Natasha by Jeneal Andrews / Mommy and Daddy Andrews

I adopted Natasha from a pet store. She was a three month old Lhasa Apso. We had lost another Lhasa earlier that year and I needed to fill the void. She was a bundle of brown fur with big brown eyes. I brought her home on July 3, 1990 and my two daughters were delighted to have a new puppy. I can still see Natasha chasing the girls in the back yard. She loved to sleep with my daughter Tamara. Natasha loved to go camping, boating, and was intrigued by the fish we caught.

As time went by and my girls got big and I remarried, Natasha became my best friend. We moved to my husbands big house and she felt like a queen here. At night when I’d go to bed, Natasha would jump on the bed and walk along my body and flop right on my back and
that’s how we’d sleep all night.

I’m plagued with migraines, and there was one time that I had a bad migraine and Natasha laid on my head and I could feel the migraine being pulled out of my head. I’ve been told since that the warmth of her body healed the migraine. She loved to camp. She loved
to explore the mountains.

Back in the year 2000, we were camping at Grisley Park by Yellowstone. We were put in a corner that was by the forest with bears. We were in a tent trailer and my husband was sleeping on one end and Natasha and I were sleeping on the other end. Natasha woke me up because she was shaking. I asked her what was wrong and my husband told me to be quiet because he could hear a bear outside. I thought that was really cool so I jumped out of bed and ran over to the door to see the bear. What was I thinking? That bear could take one swipe and take out the trailer. So I jumped back in bed and cuddled with Natasha and tried to calm her down and that’s how we spent the rest of the night. She loved to go for car rides and daddy would buy her a hamburger.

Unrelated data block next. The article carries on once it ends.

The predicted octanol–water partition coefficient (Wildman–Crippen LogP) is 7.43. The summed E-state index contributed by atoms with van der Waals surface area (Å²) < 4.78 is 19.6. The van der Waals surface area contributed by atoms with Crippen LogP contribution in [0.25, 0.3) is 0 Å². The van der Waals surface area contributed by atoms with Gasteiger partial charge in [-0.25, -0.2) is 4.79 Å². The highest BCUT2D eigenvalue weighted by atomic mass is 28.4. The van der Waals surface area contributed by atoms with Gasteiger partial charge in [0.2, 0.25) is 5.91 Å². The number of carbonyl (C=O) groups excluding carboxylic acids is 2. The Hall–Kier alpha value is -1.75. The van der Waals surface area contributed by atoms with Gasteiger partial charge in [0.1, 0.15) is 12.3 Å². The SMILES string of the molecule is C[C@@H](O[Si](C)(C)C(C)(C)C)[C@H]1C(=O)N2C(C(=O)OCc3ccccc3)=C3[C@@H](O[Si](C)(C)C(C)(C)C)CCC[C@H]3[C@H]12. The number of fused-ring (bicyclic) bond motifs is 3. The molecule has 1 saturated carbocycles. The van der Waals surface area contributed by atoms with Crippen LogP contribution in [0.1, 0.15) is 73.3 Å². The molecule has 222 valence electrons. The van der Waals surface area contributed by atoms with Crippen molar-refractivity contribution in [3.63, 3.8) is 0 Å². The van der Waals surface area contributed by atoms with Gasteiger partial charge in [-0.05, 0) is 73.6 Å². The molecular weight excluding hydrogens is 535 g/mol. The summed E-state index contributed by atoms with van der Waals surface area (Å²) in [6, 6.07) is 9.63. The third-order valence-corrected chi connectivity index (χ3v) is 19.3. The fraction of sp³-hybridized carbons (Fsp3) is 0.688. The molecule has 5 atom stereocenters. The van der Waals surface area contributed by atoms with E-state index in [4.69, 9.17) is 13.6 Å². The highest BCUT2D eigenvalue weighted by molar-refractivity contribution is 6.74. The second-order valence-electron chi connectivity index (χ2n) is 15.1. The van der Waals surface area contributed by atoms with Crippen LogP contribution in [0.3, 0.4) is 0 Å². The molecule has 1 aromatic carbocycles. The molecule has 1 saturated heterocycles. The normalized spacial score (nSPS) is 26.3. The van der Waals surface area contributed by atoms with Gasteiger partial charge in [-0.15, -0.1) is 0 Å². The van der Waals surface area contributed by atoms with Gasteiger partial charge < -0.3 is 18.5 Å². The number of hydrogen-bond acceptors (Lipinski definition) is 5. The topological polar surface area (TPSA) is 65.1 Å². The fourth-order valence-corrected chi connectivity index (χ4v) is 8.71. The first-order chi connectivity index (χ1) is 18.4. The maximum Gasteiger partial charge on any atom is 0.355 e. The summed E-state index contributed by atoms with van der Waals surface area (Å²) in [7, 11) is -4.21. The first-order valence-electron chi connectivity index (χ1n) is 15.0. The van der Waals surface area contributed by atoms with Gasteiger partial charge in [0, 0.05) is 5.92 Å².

Birthdays were always special for her and she was spoiled. Last August we moved back to my house which is half the size of daddy’s house. I could tell she wasn’t happy. She was Queen B of daddy’s house.

Well in March of 2006, we decided to sell both houses and buy a new one. My house sold the first day it went on the market. I kept telling Natasha that if she would hang on to her sixteenth
birthday, we would move back to daddy’s house and then she could go back to Heavenly Father. She’s been so happy at daddy’s house and I wanted her last days to be happy ones. She made it to sweet sixteen, but she started to fade fast. I kept hoping since we came back that she’d start feeling better. I couldn’t bear the fact that I was losing her. She has been the love of our lives for sixteen years.

But I kept my promise to her that since she reached sixteen, and we came back to daddy’s house, I’d have to let her go. So with all the strength I could muster up, I took her to the vet wrapped in a blanket and with tears streaming down my face, I walked in and said I need to do this. The vet’s assistance was a girl that I had taught at church and she took Natasha to the room and I followed her. She put her on the table and then wrapped her arms around me and said how sad she was for me. She also had tears. I kept rubbing Natasha’s ear and telling her how much I loved her and I would see her at the rainbow bridge. The vet injected her and immediately she was at peace. I bought her a pink casket and we had a family funeral for her. We buried her at our new home and I know she would have loved it there. Natasha we love you and miss you with all our heart.
Be free and play with Savannah and Professor.
See you at the rainbow bridge.


With all our love,
Jeneal Andrews